An artistic look at a coronal mass ejection launched towards Earth. The image is based on data collected by the ESA/NASA SOHO space telescope and comprises an extreme-ultraviolet image of the Sun’s disc (not to scale) superimposed on an image of the stormy solar environment. The scene has been processed using the running difference technique.
This image featured in a SOHO ‘The Sun as Art’ portfolio in 2002 and was highlighted as space science image of the week on 6 May 2013.
When we look into the distant cosmos, the great majority of the objects we see are galaxies: immense gatherings of stars, planets, gas, dust, and dark matter, showing up in all kind of shapes. This Hubble picture registers several, but the galaxy catalogued as 2MASX J05210136-2521450 stands out at a glance due to its interesting shape.
This object is an ultraluminous infrared galaxy which emits a tremendous amount of light at infrared wavelengths. Scientists connect this to intense star formation activity, triggered by a collision between two interacting galaxies.
The merging process has left its signs: 2MASX J05210136-2521450 presents a single, bright nucleus and a spectacular outer structure that consists of a one-sided extension of the inner arms, with a tidal tail heading in the opposite direction, formed from material ripped out from the merging galaxies by gravitational forces.
The image is a combination of exposures taken by Hubble’s Advanced Camera for Surveys, using near-infrared and visible light.
The image is a combination of exposures taken by Hubble’s Advanced Camera for Surveys, using near-infrared and visible light. A version of this image was submitted to the Hubble’s Hidden Treasures image processing competition by contestant Luca Limatola.
Korea’s Kompsat-2 satellite captured this image over the sand seas of the Namib Desert on 7 January 2012. The blue and white area is the dry river bed of the Tsauchab. Black dots of vegetation are concentrated close to the river’s main route, while salt deposits appear bright white. Running through the river valley, a road connects Sossusvlei to the Sesriem settlement. At the road’s 45th kilometre, seen at the lower-central part of the image, a white path shoots off and ends at a circular parking area at the base of a dune. This is Dune 45, a popular tourist stop on the way to and from Sossusvlei. In this image, there appears to be some shadow on the western side. From this we can deduce that the image was acquired during the late morning.
ESA supports Kompsat as a Third Party Mission, meaning it uses its ground infrastructure and expertise to acquire, process and distribute data to users.
This image is featured on the Earth from Space video programme.
The environment at the centre of our Milky Way Galaxy. The Galactic Centre hosts a supermassive black hole in the region known as Sagittarius A*, or Sgr A*, with a mass of about four million times that of our Sun.
A dense torus of molecular gas and dust surrounds the Galactic Centre and occupies the innermost 15 light-years of our Galaxy. Enshrouded within the disc is a central cavity, with a radius of a few light-years, filled with warm dust and lower density gas.Part of this gas is being heated by the strong ultraviolet radiation from massive stars that closely orbit the central black hole. Heating also likely results from strong shocks, generated as gas orbits around or flows towards Sgr A*, in collisions between gas clouds or in material flowing at high velocity from stars and protostars.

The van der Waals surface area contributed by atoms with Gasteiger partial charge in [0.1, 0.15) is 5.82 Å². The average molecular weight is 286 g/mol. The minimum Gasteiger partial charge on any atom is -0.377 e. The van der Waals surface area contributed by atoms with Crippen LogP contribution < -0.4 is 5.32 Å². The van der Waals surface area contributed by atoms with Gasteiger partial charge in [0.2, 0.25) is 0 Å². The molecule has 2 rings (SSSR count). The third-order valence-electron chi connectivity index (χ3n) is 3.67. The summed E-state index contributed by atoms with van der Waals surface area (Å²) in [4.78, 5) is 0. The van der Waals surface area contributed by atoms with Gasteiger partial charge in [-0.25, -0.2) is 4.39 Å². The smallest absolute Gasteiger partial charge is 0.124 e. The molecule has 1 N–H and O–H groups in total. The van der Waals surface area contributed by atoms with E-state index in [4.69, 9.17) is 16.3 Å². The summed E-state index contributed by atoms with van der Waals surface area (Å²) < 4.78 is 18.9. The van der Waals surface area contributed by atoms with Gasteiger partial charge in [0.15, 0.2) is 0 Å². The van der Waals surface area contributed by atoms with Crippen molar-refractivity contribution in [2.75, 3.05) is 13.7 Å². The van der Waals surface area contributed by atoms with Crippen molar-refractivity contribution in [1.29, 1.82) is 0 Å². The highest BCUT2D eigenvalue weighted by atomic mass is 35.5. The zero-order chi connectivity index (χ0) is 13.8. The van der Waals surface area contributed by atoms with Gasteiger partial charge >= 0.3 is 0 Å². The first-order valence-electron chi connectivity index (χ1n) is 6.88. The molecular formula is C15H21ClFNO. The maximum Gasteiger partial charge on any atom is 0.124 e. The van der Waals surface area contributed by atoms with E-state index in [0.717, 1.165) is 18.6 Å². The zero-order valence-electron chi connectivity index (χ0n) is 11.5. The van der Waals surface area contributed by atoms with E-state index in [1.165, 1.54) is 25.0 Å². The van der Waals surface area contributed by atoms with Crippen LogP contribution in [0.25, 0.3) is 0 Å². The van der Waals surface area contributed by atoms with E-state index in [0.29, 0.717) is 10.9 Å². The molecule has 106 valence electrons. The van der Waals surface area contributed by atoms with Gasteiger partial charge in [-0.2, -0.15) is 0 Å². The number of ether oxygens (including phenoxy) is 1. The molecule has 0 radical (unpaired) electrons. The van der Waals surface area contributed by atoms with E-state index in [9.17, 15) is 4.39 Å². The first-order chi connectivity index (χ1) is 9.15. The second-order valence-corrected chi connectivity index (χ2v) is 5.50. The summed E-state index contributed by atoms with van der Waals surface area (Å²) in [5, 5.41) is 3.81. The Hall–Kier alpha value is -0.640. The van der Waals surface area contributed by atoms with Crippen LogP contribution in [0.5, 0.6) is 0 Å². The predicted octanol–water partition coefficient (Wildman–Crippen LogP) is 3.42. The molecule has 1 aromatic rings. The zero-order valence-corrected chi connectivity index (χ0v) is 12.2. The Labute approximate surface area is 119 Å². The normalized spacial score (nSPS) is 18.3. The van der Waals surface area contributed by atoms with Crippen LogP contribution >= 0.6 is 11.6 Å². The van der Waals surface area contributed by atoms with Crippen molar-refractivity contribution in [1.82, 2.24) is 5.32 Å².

The remote Antarctic base Concordia enjoying its last sunset for almost four months.
ESA sponsors a medical research doctor in Concordia every winter to study the long-term effects of isolation.
The base is 3200 m above sea level and temperatures drop to –80°C. No supplies can be delivered during the Antarctic winter and nobody can leave the base, no matter what emergency.
The station is the closest thing on Earth to interplanetary exploration. Studying the effects of isolation there is preparing ESA for the real thing: a mission to Mars.
The second flight of ESA’s newest launch vehicle has been completed from Europe’s Spaceport in Kourou, French Guiana. Two Earth observation satellites, ESA’s Proba-V and Vietnam’s VNREDSat‑1A, were released into different orbits, demonstrating the rocket’s versatility. Estonia’s first satellite, the ESTCube‑1 technology demonstrator, was also released into orbit.
Vega lifted off at 02:06 GMT on 7 May 2013 (23:06 local time 6 May; 04:06 CEST 7 May) on a complex mission requiring five upper-stage boost.
At the Gagarin Cosmonaut Training Centre (GCTC) in Star City, Russia, Expedition 36/37 Flight Engineer Karen Nyberg of NASA (left), Soyuz Commander Fyodor Yurchikhin (center) and Flight Engineer Luca Parmitano of the European Space Agency clasp hands April 30 as they began final qualification training for their launch to the International Space Station. The three crew members will launch May 29, Kazakh time, in their Soyuz TMA-09M spacecraft from the Baikonur Cosmodrome in Kazakhstan for a 5 ½ month mission on the international outpost.
Week In Images
06-10 May 2013